British balance key for Owls but Chansiri has final word

CARLOS CARVALHAL insists his new-look Sheffield Wednesday will retain a British core despite two of the most recent arrivals being from abroad.

Carlos Carvalhal took charge of his first game as Owls head coach against Alfreton Town

The 49-year-old Portuguese has wasted no time in adding to the Owls squad following his appointment at the start of this month.

Attacking midfielder Marco Matias joined from Portuguese club Nacional for a fee in the region of £2m on Wednesday, closely followed by Spanish midfielder Alex Lopez from Celta Vigo on a season-long loan.

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Both represent exciting additions and take the club’s tally of new faces to six, defenders Darryl Lachman, Vincent Sasso and Jack Hunt plus goalkeeper Lewis Price having previously agreed switches to Hillsborough.

And then yesterday, former Burnley winger and Scotland international Ross Wallace joined on a one-year deal.

Asked about his recruitment plans, the Owls’ new head coach said: “I am pushing to bring in British players with experience in the Championship. I hope we have more of those players soon.

“We need those kind of players. If you have a good group with Championship experience and you have some of them come from outside, you have to manage that well.

“You can’t play six or seven players in the first XI who have never played in the Championship. That is a big mistake if you start like this. It is not easy for them to adapt quickly. These things take time.

“It will be difficult for the players in the first games but maybe they will do well. We are expecting this. We believe with time we will do better.”

With regards the on-going pursuit of new faces, Carvalhal added: “I can’t give a number but we will bring in more players. My wish is to try and bring two players to each position with the quality to play.

“This is a long Championship and our fans must expect to sometime see changes in the team. To do that, we need players with similar quality. We need more players and our chairman agrees with that. Not every position. There are positions we are happy about.”

Wednesday’s recruitment drive follows a restructuring of the club towards the end of last season. Glenn Roeder was brought in along with Adam Pearson to form a football committee along with then head coach Stuart Gray that answered to owner Dejphon Chansiri.

Since then, Pearson has left for Leeds United and Gray was sacked last month. Carvalhal is now on the committee along with scout Paul Senior and former Fulham coach Jonathan Hill.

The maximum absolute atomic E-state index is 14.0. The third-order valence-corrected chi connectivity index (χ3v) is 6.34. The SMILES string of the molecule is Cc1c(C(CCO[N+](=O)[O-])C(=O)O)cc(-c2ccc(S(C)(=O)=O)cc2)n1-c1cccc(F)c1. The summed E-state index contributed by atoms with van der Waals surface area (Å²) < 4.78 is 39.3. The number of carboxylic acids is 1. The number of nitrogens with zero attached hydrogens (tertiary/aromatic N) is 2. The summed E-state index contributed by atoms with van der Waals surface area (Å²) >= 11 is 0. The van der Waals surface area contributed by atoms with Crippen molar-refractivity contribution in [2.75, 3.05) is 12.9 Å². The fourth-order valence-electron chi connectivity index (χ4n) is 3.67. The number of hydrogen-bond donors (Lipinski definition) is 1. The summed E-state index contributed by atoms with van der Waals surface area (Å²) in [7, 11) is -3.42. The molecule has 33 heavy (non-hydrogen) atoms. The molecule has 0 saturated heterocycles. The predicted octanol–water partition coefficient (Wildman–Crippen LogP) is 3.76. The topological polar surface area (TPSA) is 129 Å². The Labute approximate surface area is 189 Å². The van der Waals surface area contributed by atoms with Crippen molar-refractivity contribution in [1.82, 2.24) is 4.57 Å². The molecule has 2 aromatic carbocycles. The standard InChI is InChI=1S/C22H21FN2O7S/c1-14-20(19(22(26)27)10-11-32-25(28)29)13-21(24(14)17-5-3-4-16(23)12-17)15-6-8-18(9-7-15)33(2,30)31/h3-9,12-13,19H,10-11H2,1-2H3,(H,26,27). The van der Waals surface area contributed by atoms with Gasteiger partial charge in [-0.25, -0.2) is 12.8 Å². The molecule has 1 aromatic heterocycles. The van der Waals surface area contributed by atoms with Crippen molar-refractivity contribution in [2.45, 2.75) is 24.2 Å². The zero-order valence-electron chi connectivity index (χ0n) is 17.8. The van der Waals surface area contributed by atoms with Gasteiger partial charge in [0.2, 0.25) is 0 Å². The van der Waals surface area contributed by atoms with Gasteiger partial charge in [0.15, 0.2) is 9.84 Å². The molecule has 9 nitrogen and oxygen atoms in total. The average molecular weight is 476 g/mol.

Chairman Chansiri believes the new set-up is working well. “Since the first day that we appointed the committee, they have all worked hard and closely together as a team and are improving our club.

“At the moment, the committee is doing very, very well but, in the future, if we have someone who is very experienced and of good quality and can help the team develop then we may consider adding additional people.

“Carlos is now part of the committee. Each member of the committee has their own suggestion. The committee then make suggestions but the final say will be made by the chairman.”

On the pursuit of new signings, Chansiri added: “We still need certain positions in the team and the style of play that we are going to play. We need quality players in each position. We will definitely bring in more players.”

As a manager/head coach schooled in Portugal, Greece and Turkey, Carvalhal has easily adapted to the new set-up at Hillsborough.

“In my culture, the coach never talks about money (on signing players),” he said. “The coach just gives technical support to the president or management, saying this player is good or not good.

“If I am coach of Sporting Lisbon and I want (Lionel) Messi or Cristiano Ronaldo, I say that to the president. The president looks at the conditions and calls me to say, ‘Carlos, it’s not possible because it’s a little expensive for us.’ It’s normal. It’s nothing different to what I know before.

“I have a good relationship with the committee. We have started to work so the communication can be more fluid and easy. We are working without problems. At this moment, everything is perfect.”

Carvalhal, despite being in charge of 14 clubs in as many years, is experiencing English football for the first time.

He was, considering the closest he had come to working in Britain being linked with a couple of jobs in Scotland, something of a surprise appointment.

Being an unknown quantity, however, does not faze the 49-year-old. “It is normal, it is natural,” replied Carvalhal, when asked if he understood why a section of Wednesday supporters were concerned about the appointment of someone with no previous experience in England.

“There are always 1,000 names better than you. People will always have opinions on players and it is the same with coaches.

“Since I have been appointed, I have received a lot of good messages and I must say thank you to ‘the massive’ fans for making me feel welcome. They will start to get to know me.

We will see how much the fans love me in six months. It is part of our work. I am confident people will like the way we play.”